Kevin Drum re-suggests his solution for the filibuster crisis:

[T]here’s a pretty easy compromise: Republicans should offer to rescind their unprecedented and nakedly partisan changes to the blue slip rule if the Democrats will agree to end their filibusters. I don’t know if the Democrats would agree to this, but until the Republicans are willing to at least make the offer I’m pretty unsympathetic to the idea that both sides are equally blameworthy here.

Following the link, we see that the GOP was indeed partisan from 1995-2000, when they changed the rule to make it easier to defeat Clinton appointees. Still, allowing either party to kill any nominee they want so long as there is one Senator from any state in a judicial circuit that wants to kill it is even worse than the fillibuster, which at least requires 40 of 60 Senators to accomplish. And, as bad as the Republican rule was from 1995-2000, I’d argue that a one blue slip rule is somewhat more defensible in an era when one party controls the White House and another the Senate. But, surely, it makes no sense to give the minority party this power?

In the comments section, Matthew Yglesias argues that both sides are playing hardball but well within the bounds of fairness and that, furthermore,

The fact is, there’s no “crisis” here — there are plenty of judges, and plenty of vacancies have been filled.

That’s not exactly true. The problem isn’t with the raw number of confirmations and/or vacancies, but with the contentiousness of nominations for the circuit judgships. Several of the circuits are operating well under strength.

FILED UNDER: Law and the Courts, , ,
James Joyner
About James Joyner
James Joyner is Professor and Department Head of Security Studies at Marine Corps University's Command and Staff College. He's a former Army officer and Desert Storm veteran. Views expressed here are his own. Follow James on Twitter @DrJJoyner.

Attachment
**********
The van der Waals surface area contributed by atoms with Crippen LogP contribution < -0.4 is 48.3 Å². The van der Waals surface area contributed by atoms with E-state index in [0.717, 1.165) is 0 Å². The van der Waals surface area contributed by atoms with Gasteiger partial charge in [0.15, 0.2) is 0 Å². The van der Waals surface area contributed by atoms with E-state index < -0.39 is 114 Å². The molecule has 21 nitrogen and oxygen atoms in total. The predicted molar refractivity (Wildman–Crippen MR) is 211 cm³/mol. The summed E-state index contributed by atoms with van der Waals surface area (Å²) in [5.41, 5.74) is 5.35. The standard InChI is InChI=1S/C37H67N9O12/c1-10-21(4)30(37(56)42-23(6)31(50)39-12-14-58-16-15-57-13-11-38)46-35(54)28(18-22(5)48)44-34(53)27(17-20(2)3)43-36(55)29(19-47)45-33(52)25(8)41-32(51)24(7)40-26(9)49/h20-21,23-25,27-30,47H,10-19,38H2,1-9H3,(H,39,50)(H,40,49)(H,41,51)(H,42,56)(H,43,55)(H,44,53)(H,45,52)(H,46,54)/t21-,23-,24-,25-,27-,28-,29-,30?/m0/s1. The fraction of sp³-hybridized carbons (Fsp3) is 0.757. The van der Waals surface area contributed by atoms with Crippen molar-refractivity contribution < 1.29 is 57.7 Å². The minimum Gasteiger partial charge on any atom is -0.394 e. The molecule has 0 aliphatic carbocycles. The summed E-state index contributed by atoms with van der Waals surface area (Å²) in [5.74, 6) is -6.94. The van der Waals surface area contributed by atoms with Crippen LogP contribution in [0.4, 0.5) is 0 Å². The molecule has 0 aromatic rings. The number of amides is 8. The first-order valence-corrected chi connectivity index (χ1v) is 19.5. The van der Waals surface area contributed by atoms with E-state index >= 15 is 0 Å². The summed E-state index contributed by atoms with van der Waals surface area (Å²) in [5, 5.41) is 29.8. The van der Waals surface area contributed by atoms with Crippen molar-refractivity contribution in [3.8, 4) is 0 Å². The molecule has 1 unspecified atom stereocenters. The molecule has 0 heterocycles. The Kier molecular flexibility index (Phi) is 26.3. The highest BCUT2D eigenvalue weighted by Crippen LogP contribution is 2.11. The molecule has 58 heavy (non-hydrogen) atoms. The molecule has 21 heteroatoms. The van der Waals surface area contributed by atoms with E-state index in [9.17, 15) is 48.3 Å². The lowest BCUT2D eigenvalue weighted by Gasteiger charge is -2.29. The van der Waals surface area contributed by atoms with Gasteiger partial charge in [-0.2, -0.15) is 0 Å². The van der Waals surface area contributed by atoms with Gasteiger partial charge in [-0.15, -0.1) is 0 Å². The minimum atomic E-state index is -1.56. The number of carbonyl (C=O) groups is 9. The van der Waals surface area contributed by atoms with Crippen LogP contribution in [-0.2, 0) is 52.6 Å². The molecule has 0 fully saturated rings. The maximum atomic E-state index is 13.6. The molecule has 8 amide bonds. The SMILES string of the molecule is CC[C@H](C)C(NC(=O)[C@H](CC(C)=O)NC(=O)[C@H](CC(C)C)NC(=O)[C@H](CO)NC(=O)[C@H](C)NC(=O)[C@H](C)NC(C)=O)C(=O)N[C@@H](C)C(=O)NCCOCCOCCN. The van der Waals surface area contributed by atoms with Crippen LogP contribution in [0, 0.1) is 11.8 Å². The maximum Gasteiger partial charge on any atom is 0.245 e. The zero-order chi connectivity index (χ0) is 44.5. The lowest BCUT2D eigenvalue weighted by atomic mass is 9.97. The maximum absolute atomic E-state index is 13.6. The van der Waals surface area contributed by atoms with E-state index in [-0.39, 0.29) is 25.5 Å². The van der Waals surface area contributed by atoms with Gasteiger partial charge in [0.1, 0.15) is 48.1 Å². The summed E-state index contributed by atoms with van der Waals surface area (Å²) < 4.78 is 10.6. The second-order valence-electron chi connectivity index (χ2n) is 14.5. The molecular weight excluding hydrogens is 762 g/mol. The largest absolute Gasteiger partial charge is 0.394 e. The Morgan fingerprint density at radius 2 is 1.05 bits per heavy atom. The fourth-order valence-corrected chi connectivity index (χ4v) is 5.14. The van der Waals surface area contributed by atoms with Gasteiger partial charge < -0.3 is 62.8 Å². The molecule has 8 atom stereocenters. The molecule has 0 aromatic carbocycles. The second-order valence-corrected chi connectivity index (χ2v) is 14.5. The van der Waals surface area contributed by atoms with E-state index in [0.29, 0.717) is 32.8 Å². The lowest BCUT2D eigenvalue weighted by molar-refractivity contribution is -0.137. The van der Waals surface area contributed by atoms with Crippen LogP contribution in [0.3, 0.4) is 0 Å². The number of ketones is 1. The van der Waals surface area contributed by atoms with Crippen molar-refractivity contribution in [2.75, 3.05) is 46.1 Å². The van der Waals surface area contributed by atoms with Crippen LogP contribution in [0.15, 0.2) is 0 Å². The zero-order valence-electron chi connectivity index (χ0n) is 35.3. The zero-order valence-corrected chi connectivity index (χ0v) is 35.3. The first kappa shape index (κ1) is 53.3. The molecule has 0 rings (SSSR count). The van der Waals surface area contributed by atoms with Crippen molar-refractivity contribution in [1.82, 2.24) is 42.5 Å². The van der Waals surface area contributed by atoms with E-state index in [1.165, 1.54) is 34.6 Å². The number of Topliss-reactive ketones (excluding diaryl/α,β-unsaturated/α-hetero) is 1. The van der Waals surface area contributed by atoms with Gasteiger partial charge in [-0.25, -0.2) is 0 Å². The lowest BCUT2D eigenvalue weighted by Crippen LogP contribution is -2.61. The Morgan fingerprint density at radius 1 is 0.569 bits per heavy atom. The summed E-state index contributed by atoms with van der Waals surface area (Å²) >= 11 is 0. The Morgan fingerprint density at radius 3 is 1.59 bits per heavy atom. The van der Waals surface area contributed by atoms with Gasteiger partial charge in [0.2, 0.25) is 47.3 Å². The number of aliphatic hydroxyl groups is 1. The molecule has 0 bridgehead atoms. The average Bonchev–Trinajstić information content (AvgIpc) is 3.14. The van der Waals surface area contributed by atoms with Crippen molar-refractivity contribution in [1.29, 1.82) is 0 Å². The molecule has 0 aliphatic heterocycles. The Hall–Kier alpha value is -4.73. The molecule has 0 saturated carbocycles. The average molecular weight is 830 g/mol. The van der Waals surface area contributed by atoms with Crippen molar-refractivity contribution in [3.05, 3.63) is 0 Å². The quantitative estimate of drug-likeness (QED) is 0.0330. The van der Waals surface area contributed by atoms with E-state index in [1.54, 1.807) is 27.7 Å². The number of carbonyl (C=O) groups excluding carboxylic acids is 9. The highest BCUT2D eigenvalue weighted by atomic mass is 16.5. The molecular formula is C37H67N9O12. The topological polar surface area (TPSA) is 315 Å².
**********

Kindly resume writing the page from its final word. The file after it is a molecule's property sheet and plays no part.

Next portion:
1. Kevin Drum says:

    I wouldn’t argue one way or the other for one blue slip, two blue slips, or no blue slips. But it was Hatch’s rule and he should stick with it. It makes as much sense to give this power to the minority party now as it did in 1996, regardless of who’s in the White House.

    And if they want to agree on a change to the rule to take place in, say, 2008, that’s fine too. But in the meantime we should stick to the same rules that seemed OK to the Republicans back when Slick Willie was nominating judges.

  2. James Joyner says:

    But they didn’t give the power to the minority party in 1996–they were the majority. The Democratic minority was rather unlikely to blue slip a Clinton nomineee.

  3. Paul says:

    Kevin conveniently sets up a straw man and dodges the facts. (which is just SHOCKING, I would have never guessed he would do that.)

    He diddles over blue slips but is struck blind to this fact from the NYT:

    Democrats say a handful of President Bill Clinton’s appeals court nominees were blocked by Republican filibusters. Since under the modern, implicit filibuster, its existence becomes apparent only when there is an effort to end it, the Democrats point to votes taken to end a filibuster to prove their point. Republicans assert the so-called cloture votes were only procedural matters used to fine-tune the legislative calendar. In any event, all of those nominees were eventually confirmed.

    Like a good magician Kevin uses slight of hand and misdirection to confuse the issue.

    The issue is that the democrats are being scumbag weasels and not even giving these people a simple up or down vote because they know they will lose. It is not unlike a 5 year old upsetting a checker board.

    Funny, they whine and scream and rug their hands about voters in poor areas being “DISENFRANCHISED.”

    Well what about the people who want to simply VOTE on the nominees?

    Suddenly the hypocrisy becomes all too clear.